Roadmap to Cooperative & Automated Transportation: Theory, Modeling, and Experiments
Xiaopeng (Shaw) Li, Ph.D.
Friday, February 11, 2022
12:00 PM – 1:00 PM EST
Scholars have put high hopes on automated vehicle (AV) technologies to revolutionize transportation system performance, including multiplying roadway capacity and minimizing energy consumption. However, our study observed that existing production AVs exhibit comparable or even inferior performance compared with human-driven vehicles (HDV). To bridge the discrepancy and realize the full potential of AVs, we propose a roadmap of cooperative & automated transportation from optimal trajectory control in the ideal conditions through a cooperative control framework incorporating edge computing and machine learning under real-world constraints. The analysis of ideal conditions (e.g., pure AV with perfect information and control) reveals critical theoretical properties specifying feasible time-space ranges of AV movements. Combined with customized mathematical programming and control methods, these properties lead to efficient solutions (e.g., in milliseconds) to real-time optimal trajectory planning problems. These solutions serve as the building blocks for solving more realistic AV control problems (e.g., mixed with human drivers, considering different cooperation classes, with stochasticity and errors). Further, significant efforts have been made in developing hardware technologies and physical experiments with both reduced scale and full-scale AV test facilities to transfer modeling results to physical applications and implementable systems.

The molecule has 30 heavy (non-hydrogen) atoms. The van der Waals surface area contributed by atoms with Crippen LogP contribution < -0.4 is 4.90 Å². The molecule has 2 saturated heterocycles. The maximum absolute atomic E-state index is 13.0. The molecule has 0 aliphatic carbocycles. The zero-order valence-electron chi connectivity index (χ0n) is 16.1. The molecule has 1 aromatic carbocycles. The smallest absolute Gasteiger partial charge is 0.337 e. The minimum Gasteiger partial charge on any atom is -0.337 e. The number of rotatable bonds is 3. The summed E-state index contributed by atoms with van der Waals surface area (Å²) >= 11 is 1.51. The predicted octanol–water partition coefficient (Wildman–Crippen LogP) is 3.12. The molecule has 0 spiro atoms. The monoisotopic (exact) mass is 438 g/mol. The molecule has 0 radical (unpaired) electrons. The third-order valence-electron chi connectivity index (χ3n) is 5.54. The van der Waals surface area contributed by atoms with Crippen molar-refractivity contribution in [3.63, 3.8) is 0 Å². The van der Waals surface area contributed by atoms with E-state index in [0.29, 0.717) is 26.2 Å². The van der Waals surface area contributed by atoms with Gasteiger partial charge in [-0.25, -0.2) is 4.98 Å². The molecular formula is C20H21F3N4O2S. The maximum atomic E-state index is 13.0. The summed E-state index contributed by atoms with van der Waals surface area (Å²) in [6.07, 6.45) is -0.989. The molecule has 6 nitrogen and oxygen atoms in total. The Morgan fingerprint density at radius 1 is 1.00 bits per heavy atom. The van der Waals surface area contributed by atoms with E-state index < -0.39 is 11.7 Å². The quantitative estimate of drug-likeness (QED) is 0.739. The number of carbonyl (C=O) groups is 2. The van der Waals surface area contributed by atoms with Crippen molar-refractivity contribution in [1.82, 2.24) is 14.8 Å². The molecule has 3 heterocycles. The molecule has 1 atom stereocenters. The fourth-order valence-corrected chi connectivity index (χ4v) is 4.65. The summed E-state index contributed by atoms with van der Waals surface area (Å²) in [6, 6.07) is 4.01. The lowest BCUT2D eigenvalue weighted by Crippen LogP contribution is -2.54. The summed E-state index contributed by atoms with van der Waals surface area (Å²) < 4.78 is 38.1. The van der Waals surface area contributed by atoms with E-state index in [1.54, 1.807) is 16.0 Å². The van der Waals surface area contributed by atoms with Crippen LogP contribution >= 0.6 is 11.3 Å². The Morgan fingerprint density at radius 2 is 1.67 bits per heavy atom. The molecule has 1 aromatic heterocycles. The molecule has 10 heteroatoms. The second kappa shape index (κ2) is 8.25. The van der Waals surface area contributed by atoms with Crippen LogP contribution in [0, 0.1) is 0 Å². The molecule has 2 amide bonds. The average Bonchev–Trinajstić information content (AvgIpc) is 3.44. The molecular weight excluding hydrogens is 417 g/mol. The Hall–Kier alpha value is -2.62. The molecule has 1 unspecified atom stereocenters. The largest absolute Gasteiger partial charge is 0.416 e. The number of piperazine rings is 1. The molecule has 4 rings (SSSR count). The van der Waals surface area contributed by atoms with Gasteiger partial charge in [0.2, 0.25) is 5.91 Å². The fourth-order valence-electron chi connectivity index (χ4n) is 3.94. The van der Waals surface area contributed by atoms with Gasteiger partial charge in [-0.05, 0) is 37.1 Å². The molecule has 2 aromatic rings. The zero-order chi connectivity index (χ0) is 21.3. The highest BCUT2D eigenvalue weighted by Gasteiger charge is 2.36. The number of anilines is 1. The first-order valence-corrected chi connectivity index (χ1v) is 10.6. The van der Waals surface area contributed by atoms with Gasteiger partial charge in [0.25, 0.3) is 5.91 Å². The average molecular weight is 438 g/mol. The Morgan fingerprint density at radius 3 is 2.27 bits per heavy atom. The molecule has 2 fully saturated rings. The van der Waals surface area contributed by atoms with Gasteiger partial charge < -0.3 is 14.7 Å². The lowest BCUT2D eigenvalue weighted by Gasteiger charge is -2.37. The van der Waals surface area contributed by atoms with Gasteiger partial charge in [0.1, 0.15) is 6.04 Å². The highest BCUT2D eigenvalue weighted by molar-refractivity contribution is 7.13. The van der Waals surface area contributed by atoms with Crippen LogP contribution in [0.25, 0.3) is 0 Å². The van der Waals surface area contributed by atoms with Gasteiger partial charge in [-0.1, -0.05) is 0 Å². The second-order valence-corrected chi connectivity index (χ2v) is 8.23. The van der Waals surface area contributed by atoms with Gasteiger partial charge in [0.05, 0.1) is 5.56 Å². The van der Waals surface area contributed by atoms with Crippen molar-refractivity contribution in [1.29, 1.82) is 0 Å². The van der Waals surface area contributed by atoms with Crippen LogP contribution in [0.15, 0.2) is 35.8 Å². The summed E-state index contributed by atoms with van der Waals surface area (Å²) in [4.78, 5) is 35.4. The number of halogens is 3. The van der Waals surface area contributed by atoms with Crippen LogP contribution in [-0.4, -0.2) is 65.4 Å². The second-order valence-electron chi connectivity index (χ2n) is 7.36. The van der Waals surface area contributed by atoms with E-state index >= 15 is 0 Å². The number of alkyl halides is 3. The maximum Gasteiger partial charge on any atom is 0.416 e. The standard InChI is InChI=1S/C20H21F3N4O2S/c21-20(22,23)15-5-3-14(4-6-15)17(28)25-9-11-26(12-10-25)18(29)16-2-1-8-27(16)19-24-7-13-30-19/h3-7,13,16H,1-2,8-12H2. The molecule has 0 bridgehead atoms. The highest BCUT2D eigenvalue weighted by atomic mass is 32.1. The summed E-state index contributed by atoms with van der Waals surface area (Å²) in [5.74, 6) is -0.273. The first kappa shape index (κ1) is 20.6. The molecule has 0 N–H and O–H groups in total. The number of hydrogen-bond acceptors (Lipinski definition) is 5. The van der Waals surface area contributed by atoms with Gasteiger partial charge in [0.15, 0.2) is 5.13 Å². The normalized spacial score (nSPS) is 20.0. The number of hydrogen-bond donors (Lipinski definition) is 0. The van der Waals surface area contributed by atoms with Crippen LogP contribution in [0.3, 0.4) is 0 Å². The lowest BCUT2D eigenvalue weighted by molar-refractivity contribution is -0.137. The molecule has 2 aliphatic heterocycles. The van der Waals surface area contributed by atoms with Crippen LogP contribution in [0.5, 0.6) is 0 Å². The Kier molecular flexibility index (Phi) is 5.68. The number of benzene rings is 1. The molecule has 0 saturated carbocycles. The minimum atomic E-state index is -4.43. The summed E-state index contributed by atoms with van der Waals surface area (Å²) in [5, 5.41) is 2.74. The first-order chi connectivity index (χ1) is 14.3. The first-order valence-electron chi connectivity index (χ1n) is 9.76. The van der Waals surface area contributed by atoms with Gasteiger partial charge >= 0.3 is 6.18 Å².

Xiaopeng (Shaw) Li, Ph.D., is currently an associate professor in the Department of Civil and Environmental Engineering at the University of South Florida (USF). He is the director of the National Institute for Congestion Reduction (NICR). He established the Connected and Automated Transportation Systems Lab which houses two L3-connected automated vehicles. He is the first holder of the Susan A. Bracken Faculty Fellowship at USF, and Dr. Li is a recipient of a National Science Foundation (NSF) CAREER award. He has served as the PI or a co-PI for several federal (NSF, USDOT, USDOE), local (e.g., state DOTs, UTCs, I-4 Corridor Program), and industry grants. He has published over 90 peer-reviewed journal papers. His major research interests include automated vehicle traffic control and connected & interdependent infrastructure systems.